FAT12: This version is used specifically for floppy disks, so it has a limited amount of storage space. It was originally designed for MS-DOS 1.0, the first Microsoft OS, used for floppy disk drives and drives up to 16 MB.
FAT16: To handle large disks, Microsoft developed FAT16, which is still used on older Microsoft OSs. FAT16 supports disk partitions with a maximum storage capacity of 2 GB.
FAT32: When disk technology improved and disks larger than 2 GB were created, Microsoft developed FAT32, which is used on Microsoft OSs such as Windows 95 (second release), 98, Me, 2000, XP, and Vista. FAT32 can access up to 2 TB of disk storage. One disk can have multiple partitions in FAT16, FAT32, or NTFS.
File Allocation System
A disk formatted with FAT is allocated in clusters, whose size is determined by the size of the volume. When a file is created, an entry is created in the directory and the first cluster number containing that data is established.
There is no organization to the FAT folder structure, and files are given the first available location on the volume. The starting cluster number indicates the address of the first cluster used by the file. Each cluster contains a pointer to the next cluster in the file, or an indication that this cluster is the end of the file.
The root folder contains an entry for each file and folder on the root. The only difference between the root folder and other folders is that the root folder is on a specified location on the disk and has a fixed size.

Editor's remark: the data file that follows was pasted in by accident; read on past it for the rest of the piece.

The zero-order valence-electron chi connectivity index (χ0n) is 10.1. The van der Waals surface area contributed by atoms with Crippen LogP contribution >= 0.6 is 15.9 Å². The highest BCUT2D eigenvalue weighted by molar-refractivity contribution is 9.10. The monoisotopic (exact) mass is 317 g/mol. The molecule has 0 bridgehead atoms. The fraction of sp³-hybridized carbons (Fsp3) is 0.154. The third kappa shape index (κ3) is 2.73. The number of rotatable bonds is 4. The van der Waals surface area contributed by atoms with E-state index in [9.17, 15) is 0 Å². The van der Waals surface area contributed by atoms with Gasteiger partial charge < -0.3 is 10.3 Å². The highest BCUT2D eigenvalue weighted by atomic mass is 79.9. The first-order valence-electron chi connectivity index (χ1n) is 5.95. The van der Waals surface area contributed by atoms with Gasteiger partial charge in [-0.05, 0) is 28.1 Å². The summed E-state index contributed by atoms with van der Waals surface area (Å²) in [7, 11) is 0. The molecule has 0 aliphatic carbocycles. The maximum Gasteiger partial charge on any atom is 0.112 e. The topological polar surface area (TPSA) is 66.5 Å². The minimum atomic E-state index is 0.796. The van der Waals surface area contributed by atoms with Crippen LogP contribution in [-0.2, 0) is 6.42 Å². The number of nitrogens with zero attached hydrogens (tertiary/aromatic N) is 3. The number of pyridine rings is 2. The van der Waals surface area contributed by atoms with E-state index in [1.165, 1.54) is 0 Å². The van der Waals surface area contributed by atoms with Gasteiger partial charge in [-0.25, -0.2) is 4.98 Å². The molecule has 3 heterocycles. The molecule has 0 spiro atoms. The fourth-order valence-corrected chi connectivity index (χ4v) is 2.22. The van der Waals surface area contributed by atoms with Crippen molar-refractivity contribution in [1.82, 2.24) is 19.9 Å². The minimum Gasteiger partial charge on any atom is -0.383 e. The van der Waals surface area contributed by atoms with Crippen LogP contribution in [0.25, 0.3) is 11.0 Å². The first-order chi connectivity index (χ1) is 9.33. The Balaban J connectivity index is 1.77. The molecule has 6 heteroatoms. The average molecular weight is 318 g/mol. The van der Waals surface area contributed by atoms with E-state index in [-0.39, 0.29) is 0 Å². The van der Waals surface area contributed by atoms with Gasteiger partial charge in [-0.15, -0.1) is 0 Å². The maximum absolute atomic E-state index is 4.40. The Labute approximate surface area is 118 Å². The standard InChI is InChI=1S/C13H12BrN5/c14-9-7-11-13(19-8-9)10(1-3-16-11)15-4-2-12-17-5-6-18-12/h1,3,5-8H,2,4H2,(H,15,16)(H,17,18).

The FAT database contains filenames, directory names, date and time stamps, the starting cluster number, and file attributes (It has only four attributes, namely, archive, hidden, system, and read-only).
One disadvantage of FAT file system is that it is not possible to set permissions on files that are FAT partitions. Moreover, such partitions are limited in size to a maximum of 4 Gigabytes (GB) under Windows NT and 2 GB in MS-DOS.
Overview of NTFS
New Technology File System (NTFS) was introduced when Microsoft created Windows NT. Each generation of Windows since NT has included minor changes in NTFS configuration and features.
NTFS offers significant improvements over FAT file systems through a combination of performance, reliability, and compatibility not found in the FAT file system:
- NTFS provides more information about a file than FAT file systems. Formatting a volume with the NTFS file system results in the creation of several system files (metadata) such as $MFT (Master File Table), $Bitmap, $LogFile and others, which contains information about all the files and folders on the NTFS volume.